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Eighteen states have already passed laws okaying medical marijuana, and two more — Colorado and Washington — have effectively legalizing the possession of small amounts of the drug. A recent poll (paid for by the ACLU but conducted by the non-partisan Public Policy Polling) showed that 72 percent of Marylanders support medical marijuana, and 53 percent are in favor of outright legalization (within limits). So did PPP just happen to call up a bunch of potheads, or is Maryland poised to be the next Amsterdam?

No, not really. Alas for Maryland’s THC fans, it looks like the state’s path to a more liberal marijuana policy will be a slow one. Back in May, Martin O’Malley finally signed a bill allowing a medical marijuana program to move forward, something he’d hesitated about in the past. (Perhaps because of those presidential ambitions?) In any case, the new law is much stricter than those in, say, California:  the distribution of the drug will be hospital-based, and will be restricted to a small number of qualified medical centers. And even that won’t start happening until 2016 at the earliest.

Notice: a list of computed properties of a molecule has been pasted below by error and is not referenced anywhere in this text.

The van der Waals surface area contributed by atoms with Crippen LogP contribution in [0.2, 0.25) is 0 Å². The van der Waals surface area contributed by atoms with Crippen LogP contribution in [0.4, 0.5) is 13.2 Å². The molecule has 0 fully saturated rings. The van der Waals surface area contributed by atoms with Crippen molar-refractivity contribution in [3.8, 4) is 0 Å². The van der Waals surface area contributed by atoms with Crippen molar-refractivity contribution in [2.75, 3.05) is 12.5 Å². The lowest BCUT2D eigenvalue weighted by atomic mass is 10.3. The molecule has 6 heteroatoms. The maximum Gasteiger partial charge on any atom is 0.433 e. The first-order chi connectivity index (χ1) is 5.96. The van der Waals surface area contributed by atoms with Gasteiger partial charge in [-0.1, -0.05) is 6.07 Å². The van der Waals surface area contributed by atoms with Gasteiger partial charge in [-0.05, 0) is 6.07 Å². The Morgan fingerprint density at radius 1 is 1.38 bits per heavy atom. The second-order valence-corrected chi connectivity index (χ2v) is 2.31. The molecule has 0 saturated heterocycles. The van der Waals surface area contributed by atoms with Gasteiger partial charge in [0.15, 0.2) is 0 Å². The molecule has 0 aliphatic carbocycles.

Meanwhile, Marylanders seem to be growing increasingly pro-pot:  in a survey conducted just two years ago, 57 percent supported decriminalizing the possession of small amounts of the drug; by 2013, that number had grown to 68 percent of those surveyed. That makes marijuana more popular than gay marriage, Obamacare, or the war in Iraq. Whether this will translate into more liberal policies on the drug, however, remains to be seen.

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